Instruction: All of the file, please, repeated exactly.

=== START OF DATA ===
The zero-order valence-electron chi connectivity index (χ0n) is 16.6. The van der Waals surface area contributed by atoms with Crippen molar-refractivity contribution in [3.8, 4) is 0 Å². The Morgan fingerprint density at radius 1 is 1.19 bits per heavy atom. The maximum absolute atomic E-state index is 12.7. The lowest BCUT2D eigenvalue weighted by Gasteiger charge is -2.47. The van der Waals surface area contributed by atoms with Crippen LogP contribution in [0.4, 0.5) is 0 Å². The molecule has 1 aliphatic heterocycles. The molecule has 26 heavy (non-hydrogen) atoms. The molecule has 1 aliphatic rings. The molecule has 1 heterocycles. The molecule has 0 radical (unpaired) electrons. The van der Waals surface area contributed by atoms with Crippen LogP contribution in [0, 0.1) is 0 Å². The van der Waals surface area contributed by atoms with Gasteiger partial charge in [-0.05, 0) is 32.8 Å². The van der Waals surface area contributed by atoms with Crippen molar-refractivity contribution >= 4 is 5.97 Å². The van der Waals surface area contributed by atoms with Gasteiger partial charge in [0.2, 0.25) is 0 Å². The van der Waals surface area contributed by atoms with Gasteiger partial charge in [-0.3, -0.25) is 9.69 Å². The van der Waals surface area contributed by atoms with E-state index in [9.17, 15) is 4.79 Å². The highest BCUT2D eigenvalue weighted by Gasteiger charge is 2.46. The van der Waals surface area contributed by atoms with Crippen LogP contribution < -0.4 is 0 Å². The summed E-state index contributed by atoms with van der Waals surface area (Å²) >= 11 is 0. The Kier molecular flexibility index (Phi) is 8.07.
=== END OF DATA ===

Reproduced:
The zero-order valence-electron chi connectivity index (χ0n) is 16.6. The van der Waals surface area contributed by atoms with Crippen molar-refractivity contribution in [3.8, 4) is 0 Å². The Morgan fingerprint density at radius 1 is 1.19 bits per heavy atom. The maximum absolute atomic E-state index is 12.7. The lowest BCUT2D eigenvalue weighted by Gasteiger charge is -2.47. The van der Waals surface area contributed by atoms with Crippen LogP contribution in [0.4, 0.5) is 0 Å². The molecule has 1 aliphatic heterocycles. The molecule has 26 heavy (non-hydrogen) atoms. The molecule has 1 aliphatic rings. The molecule has 1 heterocycles. The molecule has 0 radical (unpaired) electrons. The van der Waals surface area contributed by atoms with Crippen LogP contribution in [0, 0.1) is 0 Å². The van der Waals surface area contributed by atoms with Gasteiger partial charge in [-0.05, 0) is 32.8 Å². The van der Waals surface area contributed by atoms with Crippen molar-refractivity contribution >= 4 is 5.97 Å². The van der Waals surface area contributed by atoms with Gasteiger partial charge in [0.2, 0.25) is 0 Å². The van der Waals surface area contributed by atoms with Gasteiger partial charge in [-0.3, -0.25) is 9.69 Å². The van der Waals surface area contributed by atoms with E-state index in [9.17, 15) is 4.79 Å². The highest BCUT2D eigenvalue weighted by Gasteiger charge is 2.46. The van der Waals surface area contributed by atoms with Crippen LogP contribution < -0.4 is 0 Å². The summed E-state index contributed by atoms with van der Waals surface area (Å²) >= 11 is 0. The Kier molecular flexibility index (Phi) is 8.07.